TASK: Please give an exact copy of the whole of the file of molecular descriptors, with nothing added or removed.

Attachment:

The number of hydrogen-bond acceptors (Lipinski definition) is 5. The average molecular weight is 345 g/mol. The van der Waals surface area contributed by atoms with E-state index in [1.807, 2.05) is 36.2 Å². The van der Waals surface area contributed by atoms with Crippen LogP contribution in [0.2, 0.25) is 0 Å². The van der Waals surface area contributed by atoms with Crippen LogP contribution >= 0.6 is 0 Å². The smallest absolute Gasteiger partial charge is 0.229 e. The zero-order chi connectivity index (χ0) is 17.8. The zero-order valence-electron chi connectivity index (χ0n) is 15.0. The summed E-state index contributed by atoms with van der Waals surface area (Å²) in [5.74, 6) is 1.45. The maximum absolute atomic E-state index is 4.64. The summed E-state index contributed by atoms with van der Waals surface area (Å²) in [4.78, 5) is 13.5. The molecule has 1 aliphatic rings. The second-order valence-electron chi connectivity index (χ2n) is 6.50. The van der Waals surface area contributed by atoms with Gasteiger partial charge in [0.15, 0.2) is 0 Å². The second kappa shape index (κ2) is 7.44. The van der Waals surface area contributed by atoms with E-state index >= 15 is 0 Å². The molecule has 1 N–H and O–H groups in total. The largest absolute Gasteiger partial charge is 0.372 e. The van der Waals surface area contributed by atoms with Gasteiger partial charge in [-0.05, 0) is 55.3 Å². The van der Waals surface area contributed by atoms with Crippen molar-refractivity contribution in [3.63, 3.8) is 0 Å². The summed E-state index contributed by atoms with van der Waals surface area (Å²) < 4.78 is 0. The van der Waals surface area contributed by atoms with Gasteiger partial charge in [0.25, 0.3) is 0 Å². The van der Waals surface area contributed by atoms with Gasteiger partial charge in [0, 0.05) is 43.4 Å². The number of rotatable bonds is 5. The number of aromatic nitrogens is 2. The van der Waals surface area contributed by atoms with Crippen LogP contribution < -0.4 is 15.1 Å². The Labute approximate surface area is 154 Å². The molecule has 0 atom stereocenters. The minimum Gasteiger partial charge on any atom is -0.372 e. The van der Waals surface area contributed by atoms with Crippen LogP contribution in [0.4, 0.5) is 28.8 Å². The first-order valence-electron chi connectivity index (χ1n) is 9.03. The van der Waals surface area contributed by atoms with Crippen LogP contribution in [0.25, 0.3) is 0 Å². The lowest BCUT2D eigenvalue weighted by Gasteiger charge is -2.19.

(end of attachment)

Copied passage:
The number of hydrogen-bond acceptors (Lipinski definition) is 5. The average molecular weight is 345 g/mol. The van der Waals surface area contributed by atoms with E-state index in [1.807, 2.05) is 36.2 Å². The van der Waals surface area contributed by atoms with Crippen LogP contribution in [0.2, 0.25) is 0 Å². The van der Waals surface area contributed by atoms with Crippen LogP contribution >= 0.6 is 0 Å². The smallest absolute Gasteiger partial charge is 0.229 e. The zero-order chi connectivity index (χ0) is 17.8. The zero-order valence-electron chi connectivity index (χ0n) is 15.0. The summed E-state index contributed by atoms with van der Waals surface area (Å²) in [5.74, 6) is 1.45. The maximum absolute atomic E-state index is 4.64. The summed E-state index contributed by atoms with van der Waals surface area (Å²) in [4.78, 5) is 13.5. The molecule has 1 aliphatic rings. The second-order valence-electron chi connectivity index (χ2n) is 6.50. The van der Waals surface area contributed by atoms with Gasteiger partial charge in [0.15, 0.2) is 0 Å². The second kappa shape index (κ2) is 7.44. The van der Waals surface area contributed by atoms with E-state index >= 15 is 0 Å². The molecule has 1 N–H and O–H groups in total. The largest absolute Gasteiger partial charge is 0.372 e. The van der Waals surface area contributed by atoms with Gasteiger partial charge in [-0.05, 0) is 55.3 Å². The van der Waals surface area contributed by atoms with Crippen molar-refractivity contribution in [3.63, 3.8) is 0 Å². The summed E-state index contributed by atoms with van der Waals surface area (Å²) < 4.78 is 0. The van der Waals surface area contributed by atoms with Gasteiger partial charge in [0.25, 0.3) is 0 Å². The van der Waals surface area contributed by atoms with Gasteiger partial charge in [0, 0.05) is 43.4 Å². The number of rotatable bonds is 5. The number of aromatic nitrogens is 2. The van der Waals surface area contributed by atoms with Crippen LogP contribution < -0.4 is 15.1 Å². The Labute approximate surface area is 154 Å². The molecule has 0 atom stereocenters. The minimum Gasteiger partial charge on any atom is -0.372 e. The van der Waals surface area contributed by atoms with Crippen LogP contribution in [0.4, 0.5) is 28.8 Å². The first-order valence-electron chi connectivity index (χ1n) is 9.03. The van der Waals surface area contributed by atoms with Crippen LogP contribution in [0.25, 0.3) is 0 Å². The lowest BCUT2D eigenvalue weighted by Gasteiger charge is -2.19.